Recently, there have been a few articles in the national news covering the issue of employees who have been sacked via text message. As an employment law firm, we have also witnessed the use of email and other electronic means to terminate employees.
In the recent text message case, Fair Work Australia (FWA) had to decide whether an employee was unfairly dismissed when a retail shop owner, Ms Sarkis of Modestie Boutique in Liverpool , summarily dismissed her employee, Sedina Sokolovic by sending her a text message which read:
“Sedina, I have let you go for two reasons. Firstly you shouldn’t swap the shift without letting me know. Secondly you even swap the shift you start one hour late knowing it will be busy and leaving Ivanna alone. That shows me you not taking me serious or the work. Which hurts me enough and you can pick up your pay tomorrow and drop the key. You don’t need to call me and I don’t see that we can work together. This decision is made by Robert and I. Thank you for everything.”
Briefly, the background to this case was that the employee was engaged as a regular casual to work at the boutique, and had done so for over two years. Just prior to her dismissal, the employee neared the end of a 15 hour shift during the Christmas peak trading period and was not feeling well. She arranged to swap a shift with another co-worker for the next day, being Christmas Eve. On this day, with the shop under the sole supervision of the co-worker, $5000 worth of merchandise was stolen from the store. On Christmas day, the employee sent a text message to the employer indicating that she was aware of this theft and at a convenient time, would like to talk to the employer about this matter and the issue of swapping shifts with the co-worker in the future. On Boxing Day, the employee received the text dismissing her as outlined above.
It was under these circumstances that the employee brought her case to FWA. FWA ruled that the employer should pay the employee almost $10 000 in compensation as dismissing the salesperson via SMS deprived her of any opportunity to respond. Additionally, there was a lack procedural fairness in relation to the termination.
The Commissioner stated that “in the circumstances where dismissal was implemented by text message there is simply no opportunity to allow a support person to assist. The position that is therefore created when dismissal is conducted via text message is tantamount to an unreasonable refusal to allow a support person to assist.”
A few days after this ruling was handed down, we read again of a case where an employee has been sacked via a text message. According to various news sources, a 22 year old Brisbane hairdresser was allegedly fired last month as a senior hairdresser ,following her complaints regarding the spruiking of hair products to customers. According to the employee, Ms Sahra Danes, she was sent a text which allegedly stated:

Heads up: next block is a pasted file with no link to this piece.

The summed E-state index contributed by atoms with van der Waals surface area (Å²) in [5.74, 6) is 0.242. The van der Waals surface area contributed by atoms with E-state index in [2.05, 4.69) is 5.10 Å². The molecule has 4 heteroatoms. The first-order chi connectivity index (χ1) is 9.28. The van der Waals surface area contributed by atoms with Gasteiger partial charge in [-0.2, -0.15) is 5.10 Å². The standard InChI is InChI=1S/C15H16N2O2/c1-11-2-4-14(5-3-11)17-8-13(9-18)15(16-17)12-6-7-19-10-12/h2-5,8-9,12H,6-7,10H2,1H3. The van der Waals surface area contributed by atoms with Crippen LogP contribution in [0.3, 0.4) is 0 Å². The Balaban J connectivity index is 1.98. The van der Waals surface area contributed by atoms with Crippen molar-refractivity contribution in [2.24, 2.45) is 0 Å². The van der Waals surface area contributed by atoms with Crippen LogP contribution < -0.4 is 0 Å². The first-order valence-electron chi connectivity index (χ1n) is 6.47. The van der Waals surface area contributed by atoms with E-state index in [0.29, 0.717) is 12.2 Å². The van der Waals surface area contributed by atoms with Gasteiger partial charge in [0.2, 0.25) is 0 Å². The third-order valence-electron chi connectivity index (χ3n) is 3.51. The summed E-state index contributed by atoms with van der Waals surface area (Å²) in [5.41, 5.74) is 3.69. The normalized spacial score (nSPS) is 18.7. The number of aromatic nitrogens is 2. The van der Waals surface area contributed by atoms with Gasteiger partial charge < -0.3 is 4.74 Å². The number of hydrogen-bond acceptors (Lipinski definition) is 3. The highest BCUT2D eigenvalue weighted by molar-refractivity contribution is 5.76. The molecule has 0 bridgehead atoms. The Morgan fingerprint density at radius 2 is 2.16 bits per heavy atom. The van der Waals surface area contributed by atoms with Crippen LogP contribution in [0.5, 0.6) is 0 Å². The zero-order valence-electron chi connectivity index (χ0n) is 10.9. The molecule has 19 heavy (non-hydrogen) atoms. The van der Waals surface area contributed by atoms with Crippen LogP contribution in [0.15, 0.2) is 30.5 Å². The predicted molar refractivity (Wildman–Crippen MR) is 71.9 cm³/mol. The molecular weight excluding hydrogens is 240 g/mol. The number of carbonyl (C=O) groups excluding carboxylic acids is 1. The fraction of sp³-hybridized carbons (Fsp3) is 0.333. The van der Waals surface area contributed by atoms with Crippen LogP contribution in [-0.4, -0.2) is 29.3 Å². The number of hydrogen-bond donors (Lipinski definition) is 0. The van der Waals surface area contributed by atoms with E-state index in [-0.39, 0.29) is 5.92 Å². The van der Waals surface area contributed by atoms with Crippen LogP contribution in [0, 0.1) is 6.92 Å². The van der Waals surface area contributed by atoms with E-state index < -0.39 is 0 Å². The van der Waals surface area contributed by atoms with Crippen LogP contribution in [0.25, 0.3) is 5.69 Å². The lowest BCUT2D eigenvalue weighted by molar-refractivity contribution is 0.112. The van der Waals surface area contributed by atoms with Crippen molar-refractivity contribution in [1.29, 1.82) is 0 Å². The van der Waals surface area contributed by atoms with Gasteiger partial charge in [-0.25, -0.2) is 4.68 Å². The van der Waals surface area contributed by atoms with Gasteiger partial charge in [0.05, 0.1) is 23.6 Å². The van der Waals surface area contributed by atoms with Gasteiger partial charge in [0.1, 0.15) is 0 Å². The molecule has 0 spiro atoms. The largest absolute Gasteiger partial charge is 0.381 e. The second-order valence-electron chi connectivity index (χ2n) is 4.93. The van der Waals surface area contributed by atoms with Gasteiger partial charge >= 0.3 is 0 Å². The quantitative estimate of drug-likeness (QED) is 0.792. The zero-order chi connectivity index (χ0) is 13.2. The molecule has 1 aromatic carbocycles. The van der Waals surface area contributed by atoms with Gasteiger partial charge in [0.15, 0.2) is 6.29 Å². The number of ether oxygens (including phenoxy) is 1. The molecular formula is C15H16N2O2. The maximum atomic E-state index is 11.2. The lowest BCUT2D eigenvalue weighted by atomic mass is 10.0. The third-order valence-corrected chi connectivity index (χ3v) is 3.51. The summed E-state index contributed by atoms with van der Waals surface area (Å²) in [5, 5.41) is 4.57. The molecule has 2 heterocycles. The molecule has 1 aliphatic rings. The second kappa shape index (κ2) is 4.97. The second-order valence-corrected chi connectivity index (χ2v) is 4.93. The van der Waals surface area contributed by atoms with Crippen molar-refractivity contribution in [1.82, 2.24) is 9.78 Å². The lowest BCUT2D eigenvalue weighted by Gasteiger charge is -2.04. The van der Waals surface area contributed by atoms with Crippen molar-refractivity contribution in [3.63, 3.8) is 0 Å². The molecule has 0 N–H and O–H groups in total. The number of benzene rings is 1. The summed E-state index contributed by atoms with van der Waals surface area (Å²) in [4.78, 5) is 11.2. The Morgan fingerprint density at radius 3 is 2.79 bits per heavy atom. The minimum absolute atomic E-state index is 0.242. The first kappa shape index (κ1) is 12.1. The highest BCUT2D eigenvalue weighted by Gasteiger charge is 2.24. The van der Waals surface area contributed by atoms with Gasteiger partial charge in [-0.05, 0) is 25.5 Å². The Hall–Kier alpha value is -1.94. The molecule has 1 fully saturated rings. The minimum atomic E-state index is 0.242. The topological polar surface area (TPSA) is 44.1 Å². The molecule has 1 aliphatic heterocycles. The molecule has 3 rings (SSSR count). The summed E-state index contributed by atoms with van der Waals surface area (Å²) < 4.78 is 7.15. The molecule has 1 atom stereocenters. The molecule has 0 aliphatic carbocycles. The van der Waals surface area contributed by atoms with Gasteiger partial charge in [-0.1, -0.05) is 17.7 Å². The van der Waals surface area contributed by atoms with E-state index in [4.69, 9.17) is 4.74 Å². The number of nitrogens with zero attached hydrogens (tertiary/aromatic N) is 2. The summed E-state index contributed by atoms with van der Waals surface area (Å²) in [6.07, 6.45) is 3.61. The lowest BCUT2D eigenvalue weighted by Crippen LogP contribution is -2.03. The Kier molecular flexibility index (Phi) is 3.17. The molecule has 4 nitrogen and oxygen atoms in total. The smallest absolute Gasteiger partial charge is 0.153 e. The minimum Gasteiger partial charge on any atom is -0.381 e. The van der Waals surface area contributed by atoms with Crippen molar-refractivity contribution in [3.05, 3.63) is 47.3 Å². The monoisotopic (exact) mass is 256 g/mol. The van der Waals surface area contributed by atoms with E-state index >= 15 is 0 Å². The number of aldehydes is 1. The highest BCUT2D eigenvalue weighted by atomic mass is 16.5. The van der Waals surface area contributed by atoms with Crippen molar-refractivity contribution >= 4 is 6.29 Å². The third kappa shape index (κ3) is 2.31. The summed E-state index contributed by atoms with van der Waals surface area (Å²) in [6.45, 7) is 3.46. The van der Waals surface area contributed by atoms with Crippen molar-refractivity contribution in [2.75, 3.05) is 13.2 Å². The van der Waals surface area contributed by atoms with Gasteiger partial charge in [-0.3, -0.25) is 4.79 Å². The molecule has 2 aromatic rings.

“gave a lot of thought to our chat yesterday and I think it’s in all interests that we call it a day for you at Elysium Hair & Beauty. I’m ending your employment with immediate effect (you are not required for work today).”
Ms Danes is unable to lodge an unfair dismissal claim due to not meeting the requisite 1 year threshold to make such a claim, but she did consider pursuing an adverse action claim instead. BlandsLaw have commented about the nature of adverse action claims previously. You can view our latest adverse action claim article here.
Any termination that is not face to face, or at the very least, does not give the employee the ability to respond to the reasons for a termination or the right to have a support person present at any disciplinary meeting will breach the law. Firing via text, or email for that matter, is not an illegal action on its own, but can give rise to legal problems down the track.
In a recent article, we outlined some tips for employers when disciplining their staff. In summary, these included,
• Having a rigorous and regular performance management regime;
• Being consistent when dealing with analogous circumstances;
• Allowing access to a witness or support person at any disciplinary meetings;
• Adopting a suitable forum for discussion; and
• Affording the opportunity of a right of reply.
The lesson from employers from the recent FWA case outlined above reinforced this notion that these steps should all be part of the disciplinary procedure process which, in some cases, may lead to a termination. Using text messages or emails to conduct disciplinary proceedings and terminations should be avoided at all costs.[ipaper id=74089505]